Dislodge physical keyboard detritus with compressed air, then dump it.
Keyboard dirt actually takes two forms. Food crumbs and similar detritus can fall between the keys; leave it alone for too long, and you could wind up with a malfunctioning keyboard. But potentially harmful bacteria can accumulate on the keys themselves, too. Neglecting them may have more serious consequences: making you sick.
To clean out the crumbs, hold your keyboard upside down over a wastebasket and shake it gently. Then hold the keyboard vertically (still over the wastebasket) and use a can of compressed air to spray between the keys. These two actions should dislodge most of the physical grit.
Though plenty of computer-cleaning products are on the market, most are designed to remove only ordinary dust. To obliterate both germs and dirt, antibacterial wipes should do the trick. Make sure your computer is off, then give the surface of the keys a once-over with the cloth.
While you’re at it, give your mouse a thorough wipe-down – it can collect plenty of dirt and finger grime, too.
A dusty, smudgy monitor may not harbour dangerous bacteria, but it’s none too attractive just the same. In fact, a screen seriously caked with grime is unnecessarily hard on your eyes.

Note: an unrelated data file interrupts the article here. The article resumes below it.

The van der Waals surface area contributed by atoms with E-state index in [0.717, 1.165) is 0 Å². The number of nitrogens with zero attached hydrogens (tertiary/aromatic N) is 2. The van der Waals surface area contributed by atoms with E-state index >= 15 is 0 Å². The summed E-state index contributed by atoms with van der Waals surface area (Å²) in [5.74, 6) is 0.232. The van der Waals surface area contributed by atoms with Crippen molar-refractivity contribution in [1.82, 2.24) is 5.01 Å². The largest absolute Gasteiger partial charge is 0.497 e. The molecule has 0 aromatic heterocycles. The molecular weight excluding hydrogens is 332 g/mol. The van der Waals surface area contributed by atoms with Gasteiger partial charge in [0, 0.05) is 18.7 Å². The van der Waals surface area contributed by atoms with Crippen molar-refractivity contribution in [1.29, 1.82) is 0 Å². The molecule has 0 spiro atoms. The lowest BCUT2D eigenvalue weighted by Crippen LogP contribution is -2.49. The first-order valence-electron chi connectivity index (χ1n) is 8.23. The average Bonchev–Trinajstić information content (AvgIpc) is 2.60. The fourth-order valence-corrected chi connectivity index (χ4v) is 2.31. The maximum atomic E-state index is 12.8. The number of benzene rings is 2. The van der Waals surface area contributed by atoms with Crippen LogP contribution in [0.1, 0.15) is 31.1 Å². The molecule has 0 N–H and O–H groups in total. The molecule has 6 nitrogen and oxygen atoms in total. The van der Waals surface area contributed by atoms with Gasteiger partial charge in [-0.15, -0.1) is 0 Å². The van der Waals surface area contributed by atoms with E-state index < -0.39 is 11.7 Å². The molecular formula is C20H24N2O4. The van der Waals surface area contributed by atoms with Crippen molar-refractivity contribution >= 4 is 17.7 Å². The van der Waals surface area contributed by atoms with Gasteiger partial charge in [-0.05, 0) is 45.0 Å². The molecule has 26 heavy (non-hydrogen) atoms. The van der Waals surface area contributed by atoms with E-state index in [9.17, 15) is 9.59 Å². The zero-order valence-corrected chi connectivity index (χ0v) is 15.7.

The fix, unsurprisingly, lies in giving your CRT or LCD a good cleaning, but don’t just wipe it with any cleaner you have under the sink. Monitors are delicate equipment and must be cleaned accordingly.
While glass cleaners is suitable for the glass on standard CRTs, never spray it directly on the screen – the liquid could seep under the edges of the monitor bezel and damage the circuitry within. Instead, lightly squirt some on a folded piece of soft cloth or a paper towel, then use that to wipe the glass.
Another option is wipes, which promise nonabrasive cleaning. Whichever method you use, your monitor should be turned off (better to see the dust and smudges you’re trying to remove), and you shouldn’t turn it on again until the screen is dry.
For LCD screens, steer clear of ammonia-based cleaners. Instead, use a soft cloth dampened with plain water. Just make sure the cloth isn’t too wet, otherwise droplets could seep under the bezel and cause damage.Source: CNet